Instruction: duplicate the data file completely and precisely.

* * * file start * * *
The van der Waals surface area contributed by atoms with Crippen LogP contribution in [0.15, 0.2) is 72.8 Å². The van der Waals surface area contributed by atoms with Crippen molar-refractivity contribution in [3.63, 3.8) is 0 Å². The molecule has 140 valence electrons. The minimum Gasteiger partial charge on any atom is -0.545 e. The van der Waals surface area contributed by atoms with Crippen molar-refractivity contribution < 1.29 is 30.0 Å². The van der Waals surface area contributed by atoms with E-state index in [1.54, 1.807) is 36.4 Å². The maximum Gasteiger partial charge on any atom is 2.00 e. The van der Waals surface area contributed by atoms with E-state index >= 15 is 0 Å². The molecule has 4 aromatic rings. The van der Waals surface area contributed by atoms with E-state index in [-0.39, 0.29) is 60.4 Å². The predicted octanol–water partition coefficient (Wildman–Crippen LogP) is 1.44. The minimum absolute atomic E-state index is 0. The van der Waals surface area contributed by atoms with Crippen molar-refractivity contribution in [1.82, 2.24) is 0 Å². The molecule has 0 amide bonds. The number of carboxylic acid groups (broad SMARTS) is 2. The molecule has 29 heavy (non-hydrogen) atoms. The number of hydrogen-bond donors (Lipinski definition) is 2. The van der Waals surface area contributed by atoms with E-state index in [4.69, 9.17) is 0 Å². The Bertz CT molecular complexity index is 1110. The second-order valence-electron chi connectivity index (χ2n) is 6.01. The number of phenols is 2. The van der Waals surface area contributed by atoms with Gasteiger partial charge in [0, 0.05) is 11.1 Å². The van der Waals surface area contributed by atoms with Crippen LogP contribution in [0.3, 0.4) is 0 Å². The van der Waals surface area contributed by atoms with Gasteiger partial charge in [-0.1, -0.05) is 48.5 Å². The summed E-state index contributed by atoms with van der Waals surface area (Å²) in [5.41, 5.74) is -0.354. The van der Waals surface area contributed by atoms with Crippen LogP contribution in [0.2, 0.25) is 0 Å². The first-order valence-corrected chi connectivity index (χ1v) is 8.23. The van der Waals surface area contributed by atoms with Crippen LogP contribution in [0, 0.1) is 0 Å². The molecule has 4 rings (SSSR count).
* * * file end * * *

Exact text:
The van der Waals surface area contributed by atoms with Crippen LogP contribution in [0.15, 0.2) is 72.8 Å². The van der Waals surface area contributed by atoms with Crippen molar-refractivity contribution in [3.63, 3.8) is 0 Å². The molecule has 140 valence electrons. The minimum Gasteiger partial charge on any atom is -0.545 e. The van der Waals surface area contributed by atoms with Crippen molar-refractivity contribution < 1.29 is 30.0 Å². The van der Waals surface area contributed by atoms with E-state index in [1.54, 1.807) is 36.4 Å². The maximum Gasteiger partial charge on any atom is 2.00 e. The van der Waals surface area contributed by atoms with E-state index >= 15 is 0 Å². The molecule has 4 aromatic rings. The van der Waals surface area contributed by atoms with E-state index in [-0.39, 0.29) is 60.4 Å². The predicted octanol–water partition coefficient (Wildman–Crippen LogP) is 1.44. The minimum absolute atomic E-state index is 0. The van der Waals surface area contributed by atoms with Crippen molar-refractivity contribution in [1.82, 2.24) is 0 Å². The molecule has 0 amide bonds. The number of carboxylic acid groups (broad SMARTS) is 2. The molecule has 29 heavy (non-hydrogen) atoms. The number of hydrogen-bond donors (Lipinski definition) is 2. The van der Waals surface area contributed by atoms with E-state index in [4.69, 9.17) is 0 Å². The Bertz CT molecular complexity index is 1110. The second-order valence-electron chi connectivity index (χ2n) is 6.01. The number of phenols is 2. The van der Waals surface area contributed by atoms with Gasteiger partial charge in [0, 0.05) is 11.1 Å². The van der Waals surface area contributed by atoms with Crippen LogP contribution in [0.3, 0.4) is 0 Å². The van der Waals surface area contributed by atoms with Gasteiger partial charge in [-0.1, -0.05) is 48.5 Å². The summed E-state index contributed by atoms with van der Waals surface area (Å²) in [5.41, 5.74) is -0.354. The van der Waals surface area contributed by atoms with Crippen LogP contribution in [0.2, 0.25) is 0 Å². The first-order valence-corrected chi connectivity index (χ1v) is 8.23. The van der Waals surface area contributed by atoms with Crippen LogP contribution in [0, 0.1) is 0 Å². The molecule has 4 rings (SSSR count).